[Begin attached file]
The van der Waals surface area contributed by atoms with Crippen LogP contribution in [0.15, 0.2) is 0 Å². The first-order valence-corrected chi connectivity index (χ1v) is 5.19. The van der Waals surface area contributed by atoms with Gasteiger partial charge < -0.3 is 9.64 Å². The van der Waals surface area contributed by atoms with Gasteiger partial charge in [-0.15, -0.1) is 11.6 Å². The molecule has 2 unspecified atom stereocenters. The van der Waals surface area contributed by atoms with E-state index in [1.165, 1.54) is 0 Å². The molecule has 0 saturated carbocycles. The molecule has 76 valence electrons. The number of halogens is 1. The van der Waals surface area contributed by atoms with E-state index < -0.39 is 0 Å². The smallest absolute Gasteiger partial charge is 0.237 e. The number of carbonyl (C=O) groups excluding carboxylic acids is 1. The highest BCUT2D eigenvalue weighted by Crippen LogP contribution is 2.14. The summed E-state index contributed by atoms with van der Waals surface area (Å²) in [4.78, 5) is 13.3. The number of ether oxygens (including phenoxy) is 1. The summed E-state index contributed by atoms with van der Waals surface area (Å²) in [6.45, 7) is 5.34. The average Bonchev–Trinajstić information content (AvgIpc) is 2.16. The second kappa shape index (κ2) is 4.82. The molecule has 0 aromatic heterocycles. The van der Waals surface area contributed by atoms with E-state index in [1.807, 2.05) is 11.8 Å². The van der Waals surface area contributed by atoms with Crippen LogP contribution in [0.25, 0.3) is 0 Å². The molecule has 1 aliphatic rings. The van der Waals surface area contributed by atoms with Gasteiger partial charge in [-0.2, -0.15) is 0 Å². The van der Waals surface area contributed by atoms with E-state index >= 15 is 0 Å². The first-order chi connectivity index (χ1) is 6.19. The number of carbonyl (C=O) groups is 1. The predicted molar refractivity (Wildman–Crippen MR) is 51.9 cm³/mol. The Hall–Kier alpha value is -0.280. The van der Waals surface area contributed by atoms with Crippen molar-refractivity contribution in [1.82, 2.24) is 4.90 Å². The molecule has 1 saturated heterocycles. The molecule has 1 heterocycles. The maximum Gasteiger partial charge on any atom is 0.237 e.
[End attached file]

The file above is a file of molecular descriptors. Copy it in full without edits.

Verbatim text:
The van der Waals surface area contributed by atoms with Crippen LogP contribution in [0.15, 0.2) is 0 Å². The first-order valence-corrected chi connectivity index (χ1v) is 5.19. The van der Waals surface area contributed by atoms with Gasteiger partial charge < -0.3 is 9.64 Å². The van der Waals surface area contributed by atoms with Gasteiger partial charge in [-0.15, -0.1) is 11.6 Å². The molecule has 2 unspecified atom stereocenters. The van der Waals surface area contributed by atoms with E-state index in [1.165, 1.54) is 0 Å². The molecule has 0 saturated carbocycles. The molecule has 76 valence electrons. The number of halogens is 1. The van der Waals surface area contributed by atoms with E-state index < -0.39 is 0 Å². The smallest absolute Gasteiger partial charge is 0.237 e. The number of carbonyl (C=O) groups excluding carboxylic acids is 1. The highest BCUT2D eigenvalue weighted by Crippen LogP contribution is 2.14. The summed E-state index contributed by atoms with van der Waals surface area (Å²) in [4.78, 5) is 13.3. The number of ether oxygens (including phenoxy) is 1. The summed E-state index contributed by atoms with van der Waals surface area (Å²) in [6.45, 7) is 5.34. The average Bonchev–Trinajstić information content (AvgIpc) is 2.16. The second kappa shape index (κ2) is 4.82. The molecule has 0 aromatic heterocycles. The van der Waals surface area contributed by atoms with E-state index in [1.807, 2.05) is 11.8 Å². The van der Waals surface area contributed by atoms with Crippen LogP contribution in [0.25, 0.3) is 0 Å². The molecule has 1 aliphatic rings. The van der Waals surface area contributed by atoms with Gasteiger partial charge in [-0.2, -0.15) is 0 Å². The van der Waals surface area contributed by atoms with E-state index >= 15 is 0 Å². The first-order chi connectivity index (χ1) is 6.19. The number of carbonyl (C=O) groups is 1. The predicted molar refractivity (Wildman–Crippen MR) is 51.9 cm³/mol. The Hall–Kier alpha value is -0.280. The van der Waals surface area contributed by atoms with Crippen molar-refractivity contribution in [1.82, 2.24) is 4.90 Å². The molecule has 1 saturated heterocycles. The molecule has 1 heterocycles. The maximum Gasteiger partial charge on any atom is 0.237 e.